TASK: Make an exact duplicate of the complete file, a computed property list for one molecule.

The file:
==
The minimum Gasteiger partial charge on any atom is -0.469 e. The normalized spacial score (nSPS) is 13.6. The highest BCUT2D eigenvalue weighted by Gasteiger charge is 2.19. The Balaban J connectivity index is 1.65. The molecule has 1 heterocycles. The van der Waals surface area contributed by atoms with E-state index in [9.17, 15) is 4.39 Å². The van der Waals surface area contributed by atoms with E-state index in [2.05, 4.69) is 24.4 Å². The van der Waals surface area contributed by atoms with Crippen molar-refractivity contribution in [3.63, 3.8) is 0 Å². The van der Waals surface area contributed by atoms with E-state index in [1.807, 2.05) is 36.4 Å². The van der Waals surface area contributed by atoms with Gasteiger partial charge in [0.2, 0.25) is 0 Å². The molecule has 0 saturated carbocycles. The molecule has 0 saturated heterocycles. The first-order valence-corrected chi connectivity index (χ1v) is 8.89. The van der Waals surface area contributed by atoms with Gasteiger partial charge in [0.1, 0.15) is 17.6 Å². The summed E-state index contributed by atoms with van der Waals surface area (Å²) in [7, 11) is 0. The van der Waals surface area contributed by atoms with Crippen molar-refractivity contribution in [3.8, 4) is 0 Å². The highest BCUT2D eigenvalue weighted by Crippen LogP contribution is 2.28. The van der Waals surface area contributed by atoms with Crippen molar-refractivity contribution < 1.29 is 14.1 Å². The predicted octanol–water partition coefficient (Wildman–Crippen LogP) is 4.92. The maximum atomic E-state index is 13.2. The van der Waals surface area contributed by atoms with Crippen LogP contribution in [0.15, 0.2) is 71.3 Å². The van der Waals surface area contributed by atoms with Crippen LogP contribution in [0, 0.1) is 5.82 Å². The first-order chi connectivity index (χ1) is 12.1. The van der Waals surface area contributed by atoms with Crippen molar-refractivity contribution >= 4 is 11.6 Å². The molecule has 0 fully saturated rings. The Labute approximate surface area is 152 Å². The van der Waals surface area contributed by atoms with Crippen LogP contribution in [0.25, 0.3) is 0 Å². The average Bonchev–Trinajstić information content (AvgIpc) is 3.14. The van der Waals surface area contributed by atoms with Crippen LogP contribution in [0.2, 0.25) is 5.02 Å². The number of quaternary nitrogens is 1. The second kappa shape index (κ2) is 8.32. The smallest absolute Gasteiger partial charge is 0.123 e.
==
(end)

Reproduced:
The minimum Gasteiger partial charge on any atom is -0.469 e. The normalized spacial score (nSPS) is 13.6. The highest BCUT2D eigenvalue weighted by Gasteiger charge is 2.19. The Balaban J connectivity index is 1.65. The molecule has 1 heterocycles. The van der Waals surface area contributed by atoms with E-state index in [9.17, 15) is 4.39 Å². The van der Waals surface area contributed by atoms with E-state index in [2.05, 4.69) is 24.4 Å². The van der Waals surface area contributed by atoms with Crippen molar-refractivity contribution in [3.63, 3.8) is 0 Å². The van der Waals surface area contributed by atoms with E-state index in [1.807, 2.05) is 36.4 Å². The van der Waals surface area contributed by atoms with Gasteiger partial charge in [0.2, 0.25) is 0 Å². The molecule has 0 saturated carbocycles. The molecule has 0 saturated heterocycles. The first-order valence-corrected chi connectivity index (χ1v) is 8.89. The van der Waals surface area contributed by atoms with Gasteiger partial charge in [0.1, 0.15) is 17.6 Å². The summed E-state index contributed by atoms with van der Waals surface area (Å²) in [7, 11) is 0. The van der Waals surface area contributed by atoms with Crippen molar-refractivity contribution in [3.8, 4) is 0 Å². The highest BCUT2D eigenvalue weighted by Crippen LogP contribution is 2.28. The van der Waals surface area contributed by atoms with Crippen molar-refractivity contribution < 1.29 is 14.1 Å². The predicted octanol–water partition coefficient (Wildman–Crippen LogP) is 4.92. The maximum atomic E-state index is 13.2. The van der Waals surface area contributed by atoms with Crippen LogP contribution in [0.15, 0.2) is 71.3 Å². The van der Waals surface area contributed by atoms with Crippen LogP contribution in [0, 0.1) is 5.82 Å². The first-order chi connectivity index (χ1) is 12.1. The van der Waals surface area contributed by atoms with Crippen molar-refractivity contribution >= 4 is 11.6 Å². The molecule has 0 fully saturated rings. The Labute approximate surface area is 152 Å². The van der Waals surface area contributed by atoms with Crippen LogP contribution in [0.25, 0.3) is 0 Å². The average Bonchev–Trinajstić information content (AvgIpc) is 3.14. The van der Waals surface area contributed by atoms with Crippen LogP contribution in [0.2, 0.25) is 5.02 Å². The number of quaternary nitrogens is 1. The second kappa shape index (κ2) is 8.32. The smallest absolute Gasteiger partial charge is 0.123 e.